To many people the bank share purchases by the government is the last straw. They see it this way: the government takes money off us in taxes, gives the money to the banks, who then might lend some of it back to us for interest and a fee if we are lucky.
Yesterday in Parliament I pointed out to the Chancellor that the 3 banks he is considering buying shares in have combined balance sheets of £3 trillion. Yes, £3 trillion. That’s twice our national income for the year, and five times our annual tax revenue.
I urged the Chancellor to try to get more private capital into these banks, to cut the risks of the taxpayer. If the taxpayer is to stand behind £3 trillion of bank assets, it puts us at great risk. If the assets turn out to be worth just 1% less than the current value, that loses the taxpayer their share of £30 billion of loss.
As readers of this site will know, I have supported the proposal to put more cash into the markets. That certainly worked yesterday. I have supported the proposal to lend more money for longer to the banks to tide them over, as long as the taxpayer is given full protection with proper security for the loans. I also support the efforts made to increase the banks capital from the private sector, and am glad that 5 of the 8 banks concerned now have more than enough capital or can raise it privately.
That leaves us with RBS, HBOS, and Lloyds. When the government acted as midwife to the birth of a new mega bank through the merger of HBOS and Lloyds, that was to provide a private sector solution to their financing. Both now have access if they need it to public capital. The shareholders of both HBOS and Lloyds have to vote on the merger before it can happen, and have to vote their approval to seek new capital from the government. Some Lloyds shareholders may now take the view that it would be better not to merge, and that Lloyds could go it alone without government share capital.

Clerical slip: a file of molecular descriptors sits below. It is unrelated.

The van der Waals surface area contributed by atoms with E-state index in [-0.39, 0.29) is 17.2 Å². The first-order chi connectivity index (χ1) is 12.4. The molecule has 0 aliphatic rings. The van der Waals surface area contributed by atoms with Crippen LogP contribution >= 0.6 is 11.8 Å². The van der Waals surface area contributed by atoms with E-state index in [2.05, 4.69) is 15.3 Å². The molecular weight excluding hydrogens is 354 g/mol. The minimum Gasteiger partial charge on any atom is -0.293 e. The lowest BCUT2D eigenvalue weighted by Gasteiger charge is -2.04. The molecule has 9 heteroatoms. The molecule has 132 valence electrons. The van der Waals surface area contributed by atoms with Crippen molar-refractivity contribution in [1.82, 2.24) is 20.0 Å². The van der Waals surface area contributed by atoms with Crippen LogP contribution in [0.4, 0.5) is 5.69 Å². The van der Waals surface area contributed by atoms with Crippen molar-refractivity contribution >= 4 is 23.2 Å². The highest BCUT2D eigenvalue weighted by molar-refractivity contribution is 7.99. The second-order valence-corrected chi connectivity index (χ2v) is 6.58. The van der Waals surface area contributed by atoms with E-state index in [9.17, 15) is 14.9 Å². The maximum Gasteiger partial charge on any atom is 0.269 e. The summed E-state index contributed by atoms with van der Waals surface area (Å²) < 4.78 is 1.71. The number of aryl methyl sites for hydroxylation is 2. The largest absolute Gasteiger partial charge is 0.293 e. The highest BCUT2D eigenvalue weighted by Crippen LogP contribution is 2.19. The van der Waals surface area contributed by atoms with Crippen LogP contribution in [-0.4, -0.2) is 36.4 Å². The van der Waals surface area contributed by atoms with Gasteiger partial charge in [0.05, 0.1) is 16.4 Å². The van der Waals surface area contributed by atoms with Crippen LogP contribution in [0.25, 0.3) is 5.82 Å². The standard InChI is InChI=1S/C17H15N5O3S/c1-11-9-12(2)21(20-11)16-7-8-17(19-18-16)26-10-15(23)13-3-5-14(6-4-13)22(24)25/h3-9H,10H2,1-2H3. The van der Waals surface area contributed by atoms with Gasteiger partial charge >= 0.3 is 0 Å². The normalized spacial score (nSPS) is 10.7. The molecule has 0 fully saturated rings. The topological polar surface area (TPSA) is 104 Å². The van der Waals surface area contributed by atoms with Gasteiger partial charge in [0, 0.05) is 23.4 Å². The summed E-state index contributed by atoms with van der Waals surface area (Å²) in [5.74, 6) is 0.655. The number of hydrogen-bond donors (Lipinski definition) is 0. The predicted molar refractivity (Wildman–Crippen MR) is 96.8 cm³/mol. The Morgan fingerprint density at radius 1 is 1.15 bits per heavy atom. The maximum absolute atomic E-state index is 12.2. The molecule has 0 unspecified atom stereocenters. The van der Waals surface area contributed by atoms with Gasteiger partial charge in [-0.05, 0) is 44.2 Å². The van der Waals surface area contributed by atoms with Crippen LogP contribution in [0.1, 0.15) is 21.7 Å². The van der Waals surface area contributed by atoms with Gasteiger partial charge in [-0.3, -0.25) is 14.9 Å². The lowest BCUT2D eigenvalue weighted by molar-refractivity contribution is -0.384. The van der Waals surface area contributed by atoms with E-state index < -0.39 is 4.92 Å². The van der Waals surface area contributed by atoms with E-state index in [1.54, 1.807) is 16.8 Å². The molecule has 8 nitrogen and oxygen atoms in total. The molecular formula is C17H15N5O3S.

Yesterday one bank announced it would cut its dividend, and raise more capital from existing shareholders. Its share price went up. RBS announced it would (subject to shareholder approval) raise capital from the government and its share price fell.
The government should do some more work on the capital raising part of its package, with a view to cutting the risks to the taxpayer and cutting the requirement for taxpayer funds. Banks have many ways they can use to increase their cash and their capital to lending ratio. They can cut their dividends to keep more of their profits. They can sell assets. They can reduce costs and retain more of their income as profit.They can reduce their lending activities. The meetings need to be reconvened to see how they can do more of these, to cut the burden on the taxpayer.
Three weeks ago the Regulator was happy with the capital adequacy of the major banks. It appears that in the last three weeks it has demanded more capital to support existing lending. It is more evidence that our regulators are tightening long after the credit bubble has exploded. They should have done that several years ago to choke off the growing bubble.